Nos. 39477, 39375, 39546.
July 22, 1932.
Wilson McIlvaine, of Chicago, Ill., for plaintiffs.
George E.Q. Johnson, U.S. Dist. Atty., and Dwight H. Green, Asst. U.S. Dist. Atty., both of Chicago, Ill.
At Law. Separate actions by the Continental Illinois Bank Trust Company, etc., by the Northern Trust Company and another, and by William P. Dean, etc., against the United States, heard together.
Judgment for the plaintiff in the first case, and judgment for the defendant in the second and third cases.
These causes were submitted to the court for trial without a jury on stipulations as to the facts.
In each case suit is brought to recover a tax paid under the estate tax law of 1924. The facts, so far as material to a determination of the issues involved, are briefly as follows:
Victor F. Lawson died testate August 19, 1925, a resident of Cook county, Ill. The return for the estate tax was filed August 19, 1926. It showed real estate in Illinois valued at $778,542.68 and real estate in Wisconsin valued at $484,500, and other property which, with the real estate, made a gross estate valued at $21,559,940.78. Deductions amounted to $15,397,133.12, leaving a net estate of $6,162,807.66 on which a tax of $655,546.15 was paid on August 19, 1926. Subsequently on demand a deficiency amounting to the sum of $18,612.55 and interest was paid on June 30, 1928. Included in the gross estate was an undivided one-third interest in what is known as the Iver Lawson property, valued at $225,922.31, on which a tax of $8,472 was paid.
Catherine Bennett died testate May 21, 1925, a resident of Cook county, Ill. The decedent left a gross estate of $940,802.20, of which $170,000 consisted of real estate. Deductions amounted to $384,313.40, leaving a net estate of $556,488.80, on which a tax of $14,917 was paid. Thereafter a deficiency was demanded and paid amounting to $2,555.16.
Robert J. Bassett died testate January 22, 1926, a resident of Cook county, Ill. Decedent left real estate in Illinois of the value of $356,277.26 and a gross estate of $361,992.05. Deductions amounting to $52,150, left a net estate for the purpose of taxation of $309,842.05. An estate tax of $5,920.26 was paid.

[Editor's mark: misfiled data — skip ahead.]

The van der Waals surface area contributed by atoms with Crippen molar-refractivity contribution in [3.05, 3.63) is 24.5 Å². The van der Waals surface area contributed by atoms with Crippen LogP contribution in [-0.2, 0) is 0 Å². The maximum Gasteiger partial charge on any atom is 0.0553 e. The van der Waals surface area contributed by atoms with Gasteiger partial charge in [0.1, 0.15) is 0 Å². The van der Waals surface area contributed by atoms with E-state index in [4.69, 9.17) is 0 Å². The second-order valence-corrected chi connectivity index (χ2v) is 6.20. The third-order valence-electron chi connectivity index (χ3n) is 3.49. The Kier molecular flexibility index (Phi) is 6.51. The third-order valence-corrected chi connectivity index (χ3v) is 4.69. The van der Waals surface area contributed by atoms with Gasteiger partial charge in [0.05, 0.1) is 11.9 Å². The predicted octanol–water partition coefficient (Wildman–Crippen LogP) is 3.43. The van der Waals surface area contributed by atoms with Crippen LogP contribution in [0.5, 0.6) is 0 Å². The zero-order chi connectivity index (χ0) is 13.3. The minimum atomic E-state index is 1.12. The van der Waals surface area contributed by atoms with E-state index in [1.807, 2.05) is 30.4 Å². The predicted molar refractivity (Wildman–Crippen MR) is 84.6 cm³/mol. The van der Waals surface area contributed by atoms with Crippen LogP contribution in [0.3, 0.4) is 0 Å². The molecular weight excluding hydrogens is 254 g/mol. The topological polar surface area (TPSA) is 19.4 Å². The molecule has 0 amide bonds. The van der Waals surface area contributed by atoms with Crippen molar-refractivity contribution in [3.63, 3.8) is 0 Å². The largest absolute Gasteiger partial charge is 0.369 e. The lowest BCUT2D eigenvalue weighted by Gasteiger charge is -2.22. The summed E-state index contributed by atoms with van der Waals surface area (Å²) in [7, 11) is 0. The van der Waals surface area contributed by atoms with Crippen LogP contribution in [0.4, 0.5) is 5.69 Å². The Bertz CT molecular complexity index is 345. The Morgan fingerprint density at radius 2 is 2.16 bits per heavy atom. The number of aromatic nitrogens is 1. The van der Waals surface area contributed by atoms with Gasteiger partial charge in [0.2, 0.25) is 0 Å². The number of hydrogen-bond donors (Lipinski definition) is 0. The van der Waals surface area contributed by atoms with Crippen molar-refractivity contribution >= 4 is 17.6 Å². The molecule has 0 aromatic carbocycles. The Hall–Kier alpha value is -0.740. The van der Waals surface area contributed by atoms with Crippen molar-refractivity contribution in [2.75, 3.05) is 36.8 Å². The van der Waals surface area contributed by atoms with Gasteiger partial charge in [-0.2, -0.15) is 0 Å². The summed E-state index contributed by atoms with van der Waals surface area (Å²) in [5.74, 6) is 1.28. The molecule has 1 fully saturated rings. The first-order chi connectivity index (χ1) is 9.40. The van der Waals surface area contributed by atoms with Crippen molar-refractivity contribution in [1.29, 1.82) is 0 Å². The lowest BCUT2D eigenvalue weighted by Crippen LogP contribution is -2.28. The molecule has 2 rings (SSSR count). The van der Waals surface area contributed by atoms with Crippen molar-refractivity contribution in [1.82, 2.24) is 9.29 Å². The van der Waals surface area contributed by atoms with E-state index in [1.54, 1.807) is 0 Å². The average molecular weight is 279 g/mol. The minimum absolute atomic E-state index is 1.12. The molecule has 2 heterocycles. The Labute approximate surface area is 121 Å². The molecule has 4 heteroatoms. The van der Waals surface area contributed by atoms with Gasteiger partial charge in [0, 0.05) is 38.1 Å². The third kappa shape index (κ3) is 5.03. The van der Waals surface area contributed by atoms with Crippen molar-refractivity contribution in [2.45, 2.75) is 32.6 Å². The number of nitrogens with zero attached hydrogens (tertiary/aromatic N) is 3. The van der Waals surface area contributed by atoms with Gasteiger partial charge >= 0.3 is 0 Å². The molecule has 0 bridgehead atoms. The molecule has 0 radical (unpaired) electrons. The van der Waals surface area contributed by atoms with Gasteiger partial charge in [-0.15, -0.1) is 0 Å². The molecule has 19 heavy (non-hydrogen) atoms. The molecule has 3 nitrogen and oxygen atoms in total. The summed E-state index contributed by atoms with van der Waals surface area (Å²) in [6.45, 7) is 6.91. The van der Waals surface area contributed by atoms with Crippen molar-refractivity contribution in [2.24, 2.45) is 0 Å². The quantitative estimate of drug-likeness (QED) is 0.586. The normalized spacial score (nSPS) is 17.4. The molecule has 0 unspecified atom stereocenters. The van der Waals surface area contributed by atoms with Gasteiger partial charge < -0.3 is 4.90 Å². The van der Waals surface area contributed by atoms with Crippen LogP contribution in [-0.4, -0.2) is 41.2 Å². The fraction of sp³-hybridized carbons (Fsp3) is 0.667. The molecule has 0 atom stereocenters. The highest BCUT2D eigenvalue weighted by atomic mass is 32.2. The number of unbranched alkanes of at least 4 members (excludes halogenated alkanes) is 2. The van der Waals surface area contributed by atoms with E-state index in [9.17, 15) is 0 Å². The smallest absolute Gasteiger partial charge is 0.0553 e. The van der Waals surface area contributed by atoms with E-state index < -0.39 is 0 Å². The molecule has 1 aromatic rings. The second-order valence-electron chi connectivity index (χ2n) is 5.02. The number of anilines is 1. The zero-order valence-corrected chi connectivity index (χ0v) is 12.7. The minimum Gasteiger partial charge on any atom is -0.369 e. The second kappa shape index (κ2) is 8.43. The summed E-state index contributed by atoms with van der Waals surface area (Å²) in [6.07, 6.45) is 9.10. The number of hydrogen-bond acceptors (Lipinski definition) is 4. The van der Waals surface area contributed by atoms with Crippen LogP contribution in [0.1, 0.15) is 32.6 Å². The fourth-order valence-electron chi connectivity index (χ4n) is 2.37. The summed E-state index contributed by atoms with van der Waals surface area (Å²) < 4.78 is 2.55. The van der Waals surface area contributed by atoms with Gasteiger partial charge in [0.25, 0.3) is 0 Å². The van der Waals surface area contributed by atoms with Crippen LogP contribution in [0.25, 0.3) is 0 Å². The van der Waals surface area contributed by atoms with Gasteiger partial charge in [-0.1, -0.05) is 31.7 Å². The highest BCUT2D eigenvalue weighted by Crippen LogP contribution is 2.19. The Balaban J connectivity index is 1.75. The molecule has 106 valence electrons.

The first contention made by plaintiffs is that section 302(a) of the Revenue Act of 1924 (26 USCA § 1094 note), as construed by the Supreme Court in Crooks v. Harrelson, 282 U.S. 55, 51 S. Ct. 49, 75 L. Ed. 156, is unconstitutional and void. The court in the argument at the bar stated that it would hold section 302(a) of the Revenue Act of 1924 to be a constitutional enactment. The court, therefore, without further argument passes over this contention and holds the section referred to to be a valid enactment. It is then contended, and this contention is common to all three cases, that, under the holding of the Supreme Court in the case of Crooks v. Harrelson, supra, real estate of a decedent situated in Illinois should not be included in the gross estate of the decedent in computing the federal estate tax. In the case of Crooks v. Harrelson, supra, construing section 302(a) of the Revenue Act of 1924, the court held that the interest of the decedent to be included in the gross estate must be subject to the payment of charges against the decedent's estate, subject to the payment of the expenses of administration and subject to distribution as a part of the decedent's estate. That case involved the question of whether real estate situated in Missouri should be included in the gross estate of the decedent. Under the law of Missouri as construed by the court, real estate could not be sold for the purpose of paying administration expenses, and, even where real estate has been sold to pay the debts of the decedent, the proceeds of such sale may not be applied in payment of administration expenses.